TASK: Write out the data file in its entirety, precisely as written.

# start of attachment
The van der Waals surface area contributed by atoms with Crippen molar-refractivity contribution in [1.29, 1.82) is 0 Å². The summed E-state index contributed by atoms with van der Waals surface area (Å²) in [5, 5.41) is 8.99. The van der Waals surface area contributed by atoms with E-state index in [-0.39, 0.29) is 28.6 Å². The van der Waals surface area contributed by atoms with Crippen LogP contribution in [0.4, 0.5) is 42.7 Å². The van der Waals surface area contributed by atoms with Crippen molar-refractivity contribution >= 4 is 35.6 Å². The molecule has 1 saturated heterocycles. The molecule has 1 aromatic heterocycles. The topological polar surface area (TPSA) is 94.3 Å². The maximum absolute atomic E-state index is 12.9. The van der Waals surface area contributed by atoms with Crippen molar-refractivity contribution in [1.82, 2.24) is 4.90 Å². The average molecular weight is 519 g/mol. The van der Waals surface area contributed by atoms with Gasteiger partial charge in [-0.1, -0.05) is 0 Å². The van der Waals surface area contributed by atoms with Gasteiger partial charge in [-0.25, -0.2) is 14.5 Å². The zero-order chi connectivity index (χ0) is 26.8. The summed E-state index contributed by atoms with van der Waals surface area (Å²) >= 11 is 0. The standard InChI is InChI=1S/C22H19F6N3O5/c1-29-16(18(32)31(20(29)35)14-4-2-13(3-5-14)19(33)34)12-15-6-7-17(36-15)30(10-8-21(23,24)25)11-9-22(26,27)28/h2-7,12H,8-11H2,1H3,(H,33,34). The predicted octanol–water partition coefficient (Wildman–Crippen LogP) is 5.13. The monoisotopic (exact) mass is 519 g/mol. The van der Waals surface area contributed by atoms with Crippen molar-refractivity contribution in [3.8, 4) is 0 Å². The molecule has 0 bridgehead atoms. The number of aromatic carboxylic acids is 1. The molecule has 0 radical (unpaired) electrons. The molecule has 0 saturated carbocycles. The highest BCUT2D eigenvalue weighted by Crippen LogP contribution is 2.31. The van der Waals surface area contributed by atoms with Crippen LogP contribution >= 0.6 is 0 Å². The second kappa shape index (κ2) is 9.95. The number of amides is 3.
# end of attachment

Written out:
The van der Waals surface area contributed by atoms with Crippen molar-refractivity contribution in [1.29, 1.82) is 0 Å². The summed E-state index contributed by atoms with van der Waals surface area (Å²) in [5, 5.41) is 8.99. The van der Waals surface area contributed by atoms with E-state index in [-0.39, 0.29) is 28.6 Å². The van der Waals surface area contributed by atoms with Crippen LogP contribution in [0.4, 0.5) is 42.7 Å². The van der Waals surface area contributed by atoms with Crippen molar-refractivity contribution >= 4 is 35.6 Å². The molecule has 1 saturated heterocycles. The molecule has 1 aromatic heterocycles. The topological polar surface area (TPSA) is 94.3 Å². The maximum absolute atomic E-state index is 12.9. The van der Waals surface area contributed by atoms with Crippen molar-refractivity contribution in [1.82, 2.24) is 4.90 Å². The average molecular weight is 519 g/mol. The van der Waals surface area contributed by atoms with Gasteiger partial charge in [-0.1, -0.05) is 0 Å². The van der Waals surface area contributed by atoms with Gasteiger partial charge in [-0.25, -0.2) is 14.5 Å². The zero-order chi connectivity index (χ0) is 26.8. The summed E-state index contributed by atoms with van der Waals surface area (Å²) >= 11 is 0. The standard InChI is InChI=1S/C22H19F6N3O5/c1-29-16(18(32)31(20(29)35)14-4-2-13(3-5-14)19(33)34)12-15-6-7-17(36-15)30(10-8-21(23,24)25)11-9-22(26,27)28/h2-7,12H,8-11H2,1H3,(H,33,34). The predicted octanol–water partition coefficient (Wildman–Crippen LogP) is 5.13. The monoisotopic (exact) mass is 519 g/mol. The van der Waals surface area contributed by atoms with Crippen molar-refractivity contribution in [3.8, 4) is 0 Å². The molecule has 0 bridgehead atoms. The number of aromatic carboxylic acids is 1. The molecule has 0 radical (unpaired) electrons. The molecule has 0 saturated carbocycles. The highest BCUT2D eigenvalue weighted by Crippen LogP contribution is 2.31. The van der Waals surface area contributed by atoms with Crippen LogP contribution >= 0.6 is 0 Å². The second kappa shape index (κ2) is 9.95. The number of amides is 3.